A union’s investigation into alleged underworld links has been attacked as a whitewash at the royal commission.

The union corruption royal commission has attacked a construction union internal inquiry into alleged death threats and underworld links as “a whitewash”.

The commission has also heard claims from the Construction, Forestry, Mining and Energy Union (CFMEU) that a building boss who accused the union of demanding corrupt payments had a history of underpaying workers and “phoenixing” failed companies.

Investigations continued on Tuesday into the CFMEU’s handling of death threat claims by whistleblower Brian Fitzpatrick.

Mr Fitzpatrick has alleged fellow union official Darren Greenfield told him: “I don’t care how many police you’ve got with you, I’m coming over there tomorrow and I’m going to kill you” after he complained about the CFMEU’s endorsement of labour hire and scaffolding companies linked to underworld figure George Alex.

The CFMEU commissioned an independent investigation which cleared it of any wrongdoing in relation to Mr Fitzpatrick, claims of bullying and favourable treatment of Mr Alex’s companies.

Barrister Tony Slevin investigated a series of claims made in a detailed letter from union official Andrew Quirk that the NSW CFMEU was “at risk of becoming a front for criminal figures”.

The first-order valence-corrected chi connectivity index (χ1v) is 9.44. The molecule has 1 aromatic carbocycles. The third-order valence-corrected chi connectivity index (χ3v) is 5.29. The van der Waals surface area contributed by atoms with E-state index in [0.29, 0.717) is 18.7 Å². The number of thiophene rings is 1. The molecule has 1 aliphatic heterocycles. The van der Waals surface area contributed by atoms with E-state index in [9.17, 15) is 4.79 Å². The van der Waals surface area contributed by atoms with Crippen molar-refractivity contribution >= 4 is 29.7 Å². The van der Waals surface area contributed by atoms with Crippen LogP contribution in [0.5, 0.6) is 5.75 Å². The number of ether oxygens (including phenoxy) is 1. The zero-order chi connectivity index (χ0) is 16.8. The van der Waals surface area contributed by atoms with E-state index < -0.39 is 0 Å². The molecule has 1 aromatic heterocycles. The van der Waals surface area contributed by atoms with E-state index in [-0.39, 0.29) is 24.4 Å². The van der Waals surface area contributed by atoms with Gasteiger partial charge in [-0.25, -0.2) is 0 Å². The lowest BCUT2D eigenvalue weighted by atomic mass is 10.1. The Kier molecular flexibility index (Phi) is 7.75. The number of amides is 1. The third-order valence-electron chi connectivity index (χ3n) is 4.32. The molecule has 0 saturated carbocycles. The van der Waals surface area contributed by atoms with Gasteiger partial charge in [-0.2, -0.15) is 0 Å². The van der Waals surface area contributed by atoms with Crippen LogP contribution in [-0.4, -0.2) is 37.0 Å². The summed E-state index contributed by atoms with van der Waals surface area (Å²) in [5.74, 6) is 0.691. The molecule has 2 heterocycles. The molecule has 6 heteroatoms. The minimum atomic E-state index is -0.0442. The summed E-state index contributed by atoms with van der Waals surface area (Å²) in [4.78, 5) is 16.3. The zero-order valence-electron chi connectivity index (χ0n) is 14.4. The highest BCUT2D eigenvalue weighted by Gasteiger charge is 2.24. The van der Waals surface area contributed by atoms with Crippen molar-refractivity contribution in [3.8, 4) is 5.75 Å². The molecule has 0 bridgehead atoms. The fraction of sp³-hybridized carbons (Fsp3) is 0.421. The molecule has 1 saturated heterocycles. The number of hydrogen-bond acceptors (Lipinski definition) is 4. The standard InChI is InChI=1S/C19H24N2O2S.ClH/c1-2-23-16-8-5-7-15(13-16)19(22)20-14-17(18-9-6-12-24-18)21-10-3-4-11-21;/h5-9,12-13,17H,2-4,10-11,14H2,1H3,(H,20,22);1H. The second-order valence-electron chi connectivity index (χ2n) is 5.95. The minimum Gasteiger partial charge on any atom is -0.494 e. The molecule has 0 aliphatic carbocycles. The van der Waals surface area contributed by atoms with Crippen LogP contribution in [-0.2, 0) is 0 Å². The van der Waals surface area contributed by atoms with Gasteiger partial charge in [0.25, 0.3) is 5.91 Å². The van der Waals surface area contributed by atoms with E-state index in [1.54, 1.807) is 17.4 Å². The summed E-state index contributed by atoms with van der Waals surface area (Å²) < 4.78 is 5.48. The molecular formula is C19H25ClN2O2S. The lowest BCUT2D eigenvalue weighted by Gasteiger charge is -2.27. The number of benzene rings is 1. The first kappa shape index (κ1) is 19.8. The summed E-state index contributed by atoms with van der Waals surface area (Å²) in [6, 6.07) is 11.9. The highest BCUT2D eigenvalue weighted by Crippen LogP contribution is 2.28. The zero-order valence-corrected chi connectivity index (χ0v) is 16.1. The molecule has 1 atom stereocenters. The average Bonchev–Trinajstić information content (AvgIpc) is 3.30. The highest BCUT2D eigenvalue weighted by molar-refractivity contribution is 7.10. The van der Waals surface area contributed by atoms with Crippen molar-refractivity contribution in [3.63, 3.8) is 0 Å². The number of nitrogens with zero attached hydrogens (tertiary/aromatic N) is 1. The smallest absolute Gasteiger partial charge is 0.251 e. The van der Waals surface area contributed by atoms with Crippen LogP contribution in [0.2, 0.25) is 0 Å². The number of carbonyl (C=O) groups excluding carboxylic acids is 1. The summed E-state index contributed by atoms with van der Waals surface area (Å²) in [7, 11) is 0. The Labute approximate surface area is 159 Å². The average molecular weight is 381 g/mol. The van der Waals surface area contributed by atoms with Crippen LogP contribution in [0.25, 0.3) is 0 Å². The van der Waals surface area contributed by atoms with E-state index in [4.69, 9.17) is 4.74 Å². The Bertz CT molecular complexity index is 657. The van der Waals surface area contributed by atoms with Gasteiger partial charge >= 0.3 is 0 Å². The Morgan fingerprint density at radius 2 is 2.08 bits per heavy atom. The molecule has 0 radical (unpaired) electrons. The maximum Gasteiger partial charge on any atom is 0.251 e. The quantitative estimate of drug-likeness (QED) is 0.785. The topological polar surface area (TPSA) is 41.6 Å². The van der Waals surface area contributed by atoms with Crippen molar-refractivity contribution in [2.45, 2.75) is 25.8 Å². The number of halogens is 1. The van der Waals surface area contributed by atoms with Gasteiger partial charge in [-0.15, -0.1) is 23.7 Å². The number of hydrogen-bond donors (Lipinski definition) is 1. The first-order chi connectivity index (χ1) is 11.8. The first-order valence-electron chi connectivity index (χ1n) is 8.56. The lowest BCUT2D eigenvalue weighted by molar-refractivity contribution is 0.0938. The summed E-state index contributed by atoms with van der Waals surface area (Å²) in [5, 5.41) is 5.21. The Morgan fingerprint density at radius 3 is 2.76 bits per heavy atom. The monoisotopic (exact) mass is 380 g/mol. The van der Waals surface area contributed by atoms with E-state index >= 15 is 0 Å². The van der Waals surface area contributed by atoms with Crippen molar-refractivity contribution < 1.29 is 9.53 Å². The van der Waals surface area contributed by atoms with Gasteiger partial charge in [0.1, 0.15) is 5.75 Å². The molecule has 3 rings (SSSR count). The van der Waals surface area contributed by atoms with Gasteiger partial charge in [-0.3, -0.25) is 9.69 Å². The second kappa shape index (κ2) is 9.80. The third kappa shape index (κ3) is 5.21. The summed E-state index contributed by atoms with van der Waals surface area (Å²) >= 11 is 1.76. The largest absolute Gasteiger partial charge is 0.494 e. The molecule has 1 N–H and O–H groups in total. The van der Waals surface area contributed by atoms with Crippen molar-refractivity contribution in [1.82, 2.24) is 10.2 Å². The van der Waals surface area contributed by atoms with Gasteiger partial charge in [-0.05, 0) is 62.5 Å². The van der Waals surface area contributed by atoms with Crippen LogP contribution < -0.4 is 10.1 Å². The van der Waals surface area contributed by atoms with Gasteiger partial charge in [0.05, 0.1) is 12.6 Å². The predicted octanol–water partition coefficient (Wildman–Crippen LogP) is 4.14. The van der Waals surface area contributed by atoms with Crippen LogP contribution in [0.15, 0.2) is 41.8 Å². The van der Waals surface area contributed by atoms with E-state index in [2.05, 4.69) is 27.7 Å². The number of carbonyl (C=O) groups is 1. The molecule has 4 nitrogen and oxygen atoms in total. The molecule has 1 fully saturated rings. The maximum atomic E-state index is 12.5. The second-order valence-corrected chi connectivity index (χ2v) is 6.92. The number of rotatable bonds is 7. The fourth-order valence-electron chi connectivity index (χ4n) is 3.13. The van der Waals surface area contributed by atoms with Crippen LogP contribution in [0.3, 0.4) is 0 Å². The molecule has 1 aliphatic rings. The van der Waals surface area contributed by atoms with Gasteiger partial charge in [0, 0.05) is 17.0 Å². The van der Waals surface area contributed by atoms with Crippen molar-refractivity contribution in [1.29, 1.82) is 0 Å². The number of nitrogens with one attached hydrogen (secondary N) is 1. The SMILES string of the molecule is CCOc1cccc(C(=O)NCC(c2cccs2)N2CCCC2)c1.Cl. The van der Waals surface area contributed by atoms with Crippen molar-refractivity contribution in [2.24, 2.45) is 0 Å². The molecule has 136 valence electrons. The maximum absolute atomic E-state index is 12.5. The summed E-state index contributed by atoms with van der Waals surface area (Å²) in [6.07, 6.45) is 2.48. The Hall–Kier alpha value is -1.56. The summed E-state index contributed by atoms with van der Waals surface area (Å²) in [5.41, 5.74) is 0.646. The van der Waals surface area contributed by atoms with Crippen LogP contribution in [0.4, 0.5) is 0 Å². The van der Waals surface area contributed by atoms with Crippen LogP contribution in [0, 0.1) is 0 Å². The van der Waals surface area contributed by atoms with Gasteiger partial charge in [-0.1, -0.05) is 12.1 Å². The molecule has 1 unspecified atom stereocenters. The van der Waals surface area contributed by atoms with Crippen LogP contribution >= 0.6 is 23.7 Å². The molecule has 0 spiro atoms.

Mr Slevin reported in June that the complaints were “not substantiated”.

However counsel assisting the commission Jeremy Stoljar SC attacked the review on Tuesday during questioning of CFMEU legal officer Tom Roberts.

Mr Stoljar put to Mr Roberts that the Slevin report was “simply a whitewash” that “skates over” the claims of union links to Mr Alex raised by Mr Quirk.

It emerged that while Mr Roberts had made notes about Mr Slevin’s investigations, he had no written record of questions being asked about the key allegation – that union officials were associating with people with criminal connections.

Mr Roberts said he may not have made notes but believed the matter was asked about.

Mr Roberts also touched in his statement on Eoin O’Neill, the former manager of building company Lis-Con who accused the union of demanding corrupt payments and running a campaign to force his company out of Queensland.

Mr Roberts said a Queensland union official had told him Mr O’Neill had refused to pay workers’ superannuation and had a history of “phoenixing” – letting companies collapse without paying workers their owed entitlements.

Mr O’Neill is suing the union for defamation in separate proceedings.

The Royal Commission Trade Union Governance and Corruption continues in Sydney on Wednesday.